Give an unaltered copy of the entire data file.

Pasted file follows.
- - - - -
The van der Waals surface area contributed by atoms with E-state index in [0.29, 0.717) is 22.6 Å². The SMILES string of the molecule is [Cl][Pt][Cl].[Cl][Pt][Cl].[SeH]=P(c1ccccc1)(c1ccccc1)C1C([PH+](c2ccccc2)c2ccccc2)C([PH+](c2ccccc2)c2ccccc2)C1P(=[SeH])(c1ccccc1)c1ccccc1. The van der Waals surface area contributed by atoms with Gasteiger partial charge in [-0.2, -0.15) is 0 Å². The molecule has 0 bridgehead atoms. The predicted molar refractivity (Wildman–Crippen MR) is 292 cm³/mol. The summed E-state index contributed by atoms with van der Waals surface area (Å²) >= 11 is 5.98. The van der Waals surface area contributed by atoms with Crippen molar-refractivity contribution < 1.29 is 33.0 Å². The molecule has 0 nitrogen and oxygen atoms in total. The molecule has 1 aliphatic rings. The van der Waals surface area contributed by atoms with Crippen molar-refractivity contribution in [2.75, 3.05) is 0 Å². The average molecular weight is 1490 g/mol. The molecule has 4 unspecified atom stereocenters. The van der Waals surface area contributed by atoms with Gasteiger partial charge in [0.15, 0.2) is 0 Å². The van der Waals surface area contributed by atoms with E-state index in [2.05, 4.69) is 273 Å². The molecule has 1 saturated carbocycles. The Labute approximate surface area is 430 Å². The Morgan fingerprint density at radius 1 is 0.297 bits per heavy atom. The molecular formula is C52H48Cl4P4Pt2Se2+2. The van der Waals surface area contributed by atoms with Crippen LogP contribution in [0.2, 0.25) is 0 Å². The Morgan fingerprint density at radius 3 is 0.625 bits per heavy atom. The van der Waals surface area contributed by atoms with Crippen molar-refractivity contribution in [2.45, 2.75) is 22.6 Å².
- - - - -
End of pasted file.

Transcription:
The van der Waals surface area contributed by atoms with E-state index in [0.29, 0.717) is 22.6 Å². The SMILES string of the molecule is [Cl][Pt][Cl].[Cl][Pt][Cl].[SeH]=P(c1ccccc1)(c1ccccc1)C1C([PH+](c2ccccc2)c2ccccc2)C([PH+](c2ccccc2)c2ccccc2)C1P(=[SeH])(c1ccccc1)c1ccccc1. The van der Waals surface area contributed by atoms with Gasteiger partial charge in [-0.2, -0.15) is 0 Å². The molecule has 0 bridgehead atoms. The predicted molar refractivity (Wildman–Crippen MR) is 292 cm³/mol. The summed E-state index contributed by atoms with van der Waals surface area (Å²) >= 11 is 5.98. The van der Waals surface area contributed by atoms with Crippen molar-refractivity contribution < 1.29 is 33.0 Å². The molecule has 0 nitrogen and oxygen atoms in total. The molecule has 1 aliphatic rings. The van der Waals surface area contributed by atoms with Crippen molar-refractivity contribution in [2.75, 3.05) is 0 Å². The average molecular weight is 1490 g/mol. The molecule has 4 unspecified atom stereocenters. The van der Waals surface area contributed by atoms with Gasteiger partial charge in [0.15, 0.2) is 0 Å². The van der Waals surface area contributed by atoms with E-state index in [2.05, 4.69) is 273 Å². The molecule has 1 saturated carbocycles. The Labute approximate surface area is 430 Å². The Morgan fingerprint density at radius 1 is 0.297 bits per heavy atom. The molecular formula is C52H48Cl4P4Pt2Se2+2. The van der Waals surface area contributed by atoms with Crippen LogP contribution in [0.2, 0.25) is 0 Å². The Morgan fingerprint density at radius 3 is 0.625 bits per heavy atom. The van der Waals surface area contributed by atoms with Crippen molar-refractivity contribution in [2.45, 2.75) is 22.6 Å².